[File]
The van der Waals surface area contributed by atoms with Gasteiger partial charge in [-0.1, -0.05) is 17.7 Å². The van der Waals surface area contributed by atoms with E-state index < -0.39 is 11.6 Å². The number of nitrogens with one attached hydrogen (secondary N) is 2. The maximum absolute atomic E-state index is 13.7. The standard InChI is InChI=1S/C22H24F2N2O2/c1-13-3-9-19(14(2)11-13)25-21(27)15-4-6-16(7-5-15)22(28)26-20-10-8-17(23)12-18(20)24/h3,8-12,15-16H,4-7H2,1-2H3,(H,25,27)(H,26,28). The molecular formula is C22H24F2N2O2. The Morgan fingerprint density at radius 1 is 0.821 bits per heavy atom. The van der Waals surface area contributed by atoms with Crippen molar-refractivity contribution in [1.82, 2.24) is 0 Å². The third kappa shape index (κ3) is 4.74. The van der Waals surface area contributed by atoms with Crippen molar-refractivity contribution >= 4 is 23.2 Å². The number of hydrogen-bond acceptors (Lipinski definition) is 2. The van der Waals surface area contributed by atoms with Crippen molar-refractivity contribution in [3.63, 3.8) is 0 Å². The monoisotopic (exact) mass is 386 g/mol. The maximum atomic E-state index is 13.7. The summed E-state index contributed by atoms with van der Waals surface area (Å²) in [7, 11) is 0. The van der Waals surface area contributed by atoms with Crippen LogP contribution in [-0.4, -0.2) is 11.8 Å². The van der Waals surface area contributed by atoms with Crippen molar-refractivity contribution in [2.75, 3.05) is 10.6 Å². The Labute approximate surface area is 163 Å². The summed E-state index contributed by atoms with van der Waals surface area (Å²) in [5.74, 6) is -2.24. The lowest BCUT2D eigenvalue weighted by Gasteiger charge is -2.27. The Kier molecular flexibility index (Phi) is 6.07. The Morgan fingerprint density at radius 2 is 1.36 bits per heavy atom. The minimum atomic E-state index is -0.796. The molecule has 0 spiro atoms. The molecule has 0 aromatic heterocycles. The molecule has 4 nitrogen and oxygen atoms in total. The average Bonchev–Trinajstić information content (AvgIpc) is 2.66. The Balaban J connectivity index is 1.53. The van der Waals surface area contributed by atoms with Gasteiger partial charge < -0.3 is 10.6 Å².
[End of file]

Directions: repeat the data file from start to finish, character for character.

The van der Waals surface area contributed by atoms with Gasteiger partial charge in [-0.1, -0.05) is 17.7 Å². The van der Waals surface area contributed by atoms with E-state index < -0.39 is 11.6 Å². The number of nitrogens with one attached hydrogen (secondary N) is 2. The maximum absolute atomic E-state index is 13.7. The standard InChI is InChI=1S/C22H24F2N2O2/c1-13-3-9-19(14(2)11-13)25-21(27)15-4-6-16(7-5-15)22(28)26-20-10-8-17(23)12-18(20)24/h3,8-12,15-16H,4-7H2,1-2H3,(H,25,27)(H,26,28). The molecular formula is C22H24F2N2O2. The Morgan fingerprint density at radius 1 is 0.821 bits per heavy atom. The van der Waals surface area contributed by atoms with Crippen molar-refractivity contribution in [1.82, 2.24) is 0 Å². The third kappa shape index (κ3) is 4.74. The van der Waals surface area contributed by atoms with Crippen molar-refractivity contribution >= 4 is 23.2 Å². The number of hydrogen-bond acceptors (Lipinski definition) is 2. The van der Waals surface area contributed by atoms with Crippen molar-refractivity contribution in [3.63, 3.8) is 0 Å². The monoisotopic (exact) mass is 386 g/mol. The maximum atomic E-state index is 13.7. The summed E-state index contributed by atoms with van der Waals surface area (Å²) in [7, 11) is 0. The van der Waals surface area contributed by atoms with Crippen LogP contribution in [-0.4, -0.2) is 11.8 Å². The van der Waals surface area contributed by atoms with Crippen molar-refractivity contribution in [2.75, 3.05) is 10.6 Å². The Labute approximate surface area is 163 Å². The summed E-state index contributed by atoms with van der Waals surface area (Å²) in [5.74, 6) is -2.24. The lowest BCUT2D eigenvalue weighted by Gasteiger charge is -2.27. The Kier molecular flexibility index (Phi) is 6.07. The Morgan fingerprint density at radius 2 is 1.36 bits per heavy atom. The minimum atomic E-state index is -0.796. The molecule has 0 spiro atoms. The molecule has 0 aromatic heterocycles. The molecule has 4 nitrogen and oxygen atoms in total. The average Bonchev–Trinajstić information content (AvgIpc) is 2.66. The Balaban J connectivity index is 1.53. The van der Waals surface area contributed by atoms with Gasteiger partial charge < -0.3 is 10.6 Å².